Michigan October 20, 2018
This Road Trip Takes You To The Most Fascinating Historical Sites In All Of Michigan
If you’re a history buff, Michigan is absolutely overflowing with wonderful destinations to explore. After all, the Great Lakes State is home to everything from abandoned mines to automotive museums, and there’s no shortage of educational opportunities for visitors of all ages. When you’re in the mood to make a full road trip out of your interest in Michigan history, follow this amazing trail through our state.
Please note: for the sake of driving time, we limited this road trip largely to Lower Peninsula destinations. The Upper Peninsula also overflows with historical sites, so stay tuned for future articles detailing the best history-based locales above the Mackinac Bridge!
During these uncertain times, please keep safety in mind and consider adding destinations to your bucket list to visit at a later date.
For an interactive and adjustable map of our Michigan History Road Trip route, click
1. Motown Museum (2648 W Grand Blvd, Detroit)
Begin your journey in the heart of Michigan’s largest city: Detroit. They don’t refer to Detroit as Motown for nothing, and while its history within the automobile industry is absolutely fascinating, there’s nothing more fun and celebratory than checking out the Motown Museum. Commonly referred to as "Hitsville U.S.A.," this spot served as Berry Gordy’s recording studio and office space. From Diana Ross to Smokey Robinson, the list of performers who once sang in this locale is absolutely fascinating.
2. Fort Gratiot Lighthouse (2802 Omar St, Port Huron)
Make your way up the coastline for a visit to the Fort Gratiot Lighthouse in Port Huron, which impresses countless visitors each year with its stunning location and amazing man-made beauty. Established in 1829, this lighthouse is Michigan’s oldest - and it continues to watch over the St. Clair River today.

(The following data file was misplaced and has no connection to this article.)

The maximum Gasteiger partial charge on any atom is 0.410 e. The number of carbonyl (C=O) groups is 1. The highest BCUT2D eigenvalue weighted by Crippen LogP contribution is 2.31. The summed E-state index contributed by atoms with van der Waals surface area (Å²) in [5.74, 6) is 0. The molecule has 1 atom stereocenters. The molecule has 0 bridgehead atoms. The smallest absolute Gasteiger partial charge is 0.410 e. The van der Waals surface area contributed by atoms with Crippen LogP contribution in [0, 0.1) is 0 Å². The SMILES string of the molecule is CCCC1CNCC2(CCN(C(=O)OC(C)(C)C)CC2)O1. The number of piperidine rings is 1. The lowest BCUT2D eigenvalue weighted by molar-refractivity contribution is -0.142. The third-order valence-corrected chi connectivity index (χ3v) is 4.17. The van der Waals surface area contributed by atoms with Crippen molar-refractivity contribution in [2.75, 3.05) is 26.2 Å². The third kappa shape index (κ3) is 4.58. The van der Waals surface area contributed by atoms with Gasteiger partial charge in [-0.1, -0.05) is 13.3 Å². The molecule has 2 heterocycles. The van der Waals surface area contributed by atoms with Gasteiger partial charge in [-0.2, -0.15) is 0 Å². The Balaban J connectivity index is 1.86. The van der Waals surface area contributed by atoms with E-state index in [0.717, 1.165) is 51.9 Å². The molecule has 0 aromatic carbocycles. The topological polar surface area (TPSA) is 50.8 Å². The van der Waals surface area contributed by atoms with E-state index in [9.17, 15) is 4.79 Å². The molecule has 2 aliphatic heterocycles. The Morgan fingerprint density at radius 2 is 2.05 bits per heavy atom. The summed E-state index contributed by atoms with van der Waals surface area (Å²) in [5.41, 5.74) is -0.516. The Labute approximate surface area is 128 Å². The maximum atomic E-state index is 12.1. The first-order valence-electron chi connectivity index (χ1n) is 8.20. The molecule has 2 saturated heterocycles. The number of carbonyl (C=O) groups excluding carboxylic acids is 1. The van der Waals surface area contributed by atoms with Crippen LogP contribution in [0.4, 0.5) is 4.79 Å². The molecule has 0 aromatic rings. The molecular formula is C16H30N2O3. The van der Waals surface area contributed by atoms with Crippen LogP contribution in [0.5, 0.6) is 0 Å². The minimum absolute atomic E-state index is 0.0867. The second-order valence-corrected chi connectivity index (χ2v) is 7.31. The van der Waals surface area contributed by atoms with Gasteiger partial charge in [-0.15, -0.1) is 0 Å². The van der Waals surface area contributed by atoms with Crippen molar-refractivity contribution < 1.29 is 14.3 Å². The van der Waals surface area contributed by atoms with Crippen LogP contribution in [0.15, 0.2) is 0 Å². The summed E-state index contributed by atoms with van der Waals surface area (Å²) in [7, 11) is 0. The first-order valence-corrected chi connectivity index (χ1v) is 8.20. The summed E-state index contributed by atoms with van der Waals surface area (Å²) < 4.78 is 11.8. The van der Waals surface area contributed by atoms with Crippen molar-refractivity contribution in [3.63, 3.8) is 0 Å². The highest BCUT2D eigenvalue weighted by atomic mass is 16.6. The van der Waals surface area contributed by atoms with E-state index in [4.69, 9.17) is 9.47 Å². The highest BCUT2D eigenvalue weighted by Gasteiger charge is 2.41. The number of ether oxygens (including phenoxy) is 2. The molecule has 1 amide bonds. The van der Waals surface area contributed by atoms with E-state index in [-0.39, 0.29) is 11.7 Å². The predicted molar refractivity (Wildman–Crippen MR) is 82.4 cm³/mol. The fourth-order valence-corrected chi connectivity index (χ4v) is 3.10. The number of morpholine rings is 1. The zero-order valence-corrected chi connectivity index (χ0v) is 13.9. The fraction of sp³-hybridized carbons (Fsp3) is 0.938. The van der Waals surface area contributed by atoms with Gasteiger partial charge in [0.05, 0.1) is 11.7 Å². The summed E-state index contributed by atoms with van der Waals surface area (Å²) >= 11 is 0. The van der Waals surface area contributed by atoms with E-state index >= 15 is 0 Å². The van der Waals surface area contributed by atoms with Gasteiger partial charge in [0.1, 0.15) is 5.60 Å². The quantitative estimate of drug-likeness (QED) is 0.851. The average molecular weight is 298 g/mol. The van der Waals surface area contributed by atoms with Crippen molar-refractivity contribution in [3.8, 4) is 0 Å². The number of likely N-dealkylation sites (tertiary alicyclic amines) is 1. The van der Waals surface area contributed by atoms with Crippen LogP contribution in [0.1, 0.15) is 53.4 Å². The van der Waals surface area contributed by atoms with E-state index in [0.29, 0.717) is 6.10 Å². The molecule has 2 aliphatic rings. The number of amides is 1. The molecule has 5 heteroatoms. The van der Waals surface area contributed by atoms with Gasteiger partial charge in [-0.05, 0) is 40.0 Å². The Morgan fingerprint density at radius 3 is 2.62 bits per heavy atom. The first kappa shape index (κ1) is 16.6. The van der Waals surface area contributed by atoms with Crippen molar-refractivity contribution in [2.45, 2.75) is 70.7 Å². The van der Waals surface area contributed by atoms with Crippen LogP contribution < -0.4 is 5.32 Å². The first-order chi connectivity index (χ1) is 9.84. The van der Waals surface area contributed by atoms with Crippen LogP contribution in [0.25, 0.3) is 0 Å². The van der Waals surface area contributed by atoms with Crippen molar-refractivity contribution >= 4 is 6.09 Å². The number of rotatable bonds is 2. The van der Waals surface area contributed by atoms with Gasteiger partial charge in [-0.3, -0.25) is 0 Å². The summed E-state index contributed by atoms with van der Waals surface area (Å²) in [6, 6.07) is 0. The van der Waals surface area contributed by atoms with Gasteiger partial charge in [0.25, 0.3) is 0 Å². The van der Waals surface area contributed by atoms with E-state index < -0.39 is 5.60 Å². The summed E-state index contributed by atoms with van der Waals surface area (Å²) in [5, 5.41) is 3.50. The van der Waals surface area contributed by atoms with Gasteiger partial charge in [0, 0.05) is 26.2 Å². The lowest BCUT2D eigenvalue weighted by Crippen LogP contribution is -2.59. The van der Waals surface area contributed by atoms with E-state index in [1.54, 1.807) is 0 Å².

3. Colonial Michilimackinac (102 W Straits Ave, Mackinaw City)
Military buffs will be absolutely delighted during a tour of Colonial Michilimackinac, which boasts a long and storied past as a trading post and fort for French and British troops. Situated along the gorgeous Straits of Mackinac, the fort was built in 1715 to serve as a trading depot for French-Canadian settlers in the area.
Following the French and Indian War, British troops took over the fort. Colonial Michilimackinac was even controlled by indigenous Ojibwe inhabitants for a full year following Pontiac’s Rebellion - talk about a fascinating history, and you can see it all for yourself as you stroll through.
4. Mackinac Island
We’d be remiss not to include Mackinac Island on our tour of Michigan historical sites. There’s so much to see on our beloved car-free island, from Fort Mackinac to fascinating blacksmith shops to churches from the mid-1800s. Whether you’re a fan of natural splendor or a museum enthusiast, you’ll surely find plenty to enjoy during your jaunt across this iconic Great Lakes State destination.
5. Hartwick Pines Logging Museum (4216 Ranger Rd, Grayling)
It might not be as famous as the auto industry, but Michigan’s logging business once dominated lumber production in the United States. At the height of its success during the 19th century, the sawed lumber industry here in the Great Lakes State was unbeatable - and you can learn more about this fascinating era with a visit to the Hartwick Pines Logging Museum. Situated in gorgeous Hartwick Pines State Park, this museum offers free admission and remains open through early November each year.